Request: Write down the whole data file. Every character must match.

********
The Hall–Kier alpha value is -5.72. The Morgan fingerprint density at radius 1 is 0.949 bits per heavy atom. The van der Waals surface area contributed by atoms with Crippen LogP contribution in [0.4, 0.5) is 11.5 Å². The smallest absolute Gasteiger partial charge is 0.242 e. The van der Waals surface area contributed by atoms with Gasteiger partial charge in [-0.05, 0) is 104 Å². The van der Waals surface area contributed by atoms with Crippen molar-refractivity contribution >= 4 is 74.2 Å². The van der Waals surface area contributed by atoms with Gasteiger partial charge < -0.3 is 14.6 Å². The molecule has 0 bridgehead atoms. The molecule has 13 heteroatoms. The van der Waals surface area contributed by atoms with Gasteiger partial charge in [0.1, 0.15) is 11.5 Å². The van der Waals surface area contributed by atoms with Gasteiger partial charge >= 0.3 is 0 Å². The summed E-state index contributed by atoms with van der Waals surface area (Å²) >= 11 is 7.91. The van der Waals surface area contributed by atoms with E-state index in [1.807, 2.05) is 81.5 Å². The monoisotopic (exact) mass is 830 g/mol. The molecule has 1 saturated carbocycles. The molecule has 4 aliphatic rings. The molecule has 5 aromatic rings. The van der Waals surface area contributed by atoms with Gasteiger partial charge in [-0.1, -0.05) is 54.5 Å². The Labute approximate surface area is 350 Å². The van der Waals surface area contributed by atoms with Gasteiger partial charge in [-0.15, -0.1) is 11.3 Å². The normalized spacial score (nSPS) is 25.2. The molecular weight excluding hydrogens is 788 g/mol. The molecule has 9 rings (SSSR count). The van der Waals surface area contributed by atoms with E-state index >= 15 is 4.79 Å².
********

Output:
The Hall–Kier alpha value is -5.72. The Morgan fingerprint density at radius 1 is 0.949 bits per heavy atom. The van der Waals surface area contributed by atoms with Crippen LogP contribution in [0.4, 0.5) is 11.5 Å². The smallest absolute Gasteiger partial charge is 0.242 e. The van der Waals surface area contributed by atoms with Gasteiger partial charge in [-0.05, 0) is 104 Å². The van der Waals surface area contributed by atoms with Crippen molar-refractivity contribution >= 4 is 74.2 Å². The van der Waals surface area contributed by atoms with Gasteiger partial charge < -0.3 is 14.6 Å². The molecule has 0 bridgehead atoms. The molecule has 13 heteroatoms. The van der Waals surface area contributed by atoms with Gasteiger partial charge in [0.1, 0.15) is 11.5 Å². The van der Waals surface area contributed by atoms with Gasteiger partial charge >= 0.3 is 0 Å². The summed E-state index contributed by atoms with van der Waals surface area (Å²) >= 11 is 7.91. The van der Waals surface area contributed by atoms with E-state index in [1.807, 2.05) is 81.5 Å². The monoisotopic (exact) mass is 830 g/mol. The molecule has 1 saturated carbocycles. The molecule has 4 aliphatic rings. The molecule has 5 aromatic rings. The van der Waals surface area contributed by atoms with Gasteiger partial charge in [-0.1, -0.05) is 54.5 Å². The Labute approximate surface area is 350 Å². The van der Waals surface area contributed by atoms with Gasteiger partial charge in [-0.15, -0.1) is 11.3 Å². The normalized spacial score (nSPS) is 25.2. The molecular weight excluding hydrogens is 788 g/mol. The molecule has 9 rings (SSSR count). The van der Waals surface area contributed by atoms with E-state index >= 15 is 4.79 Å².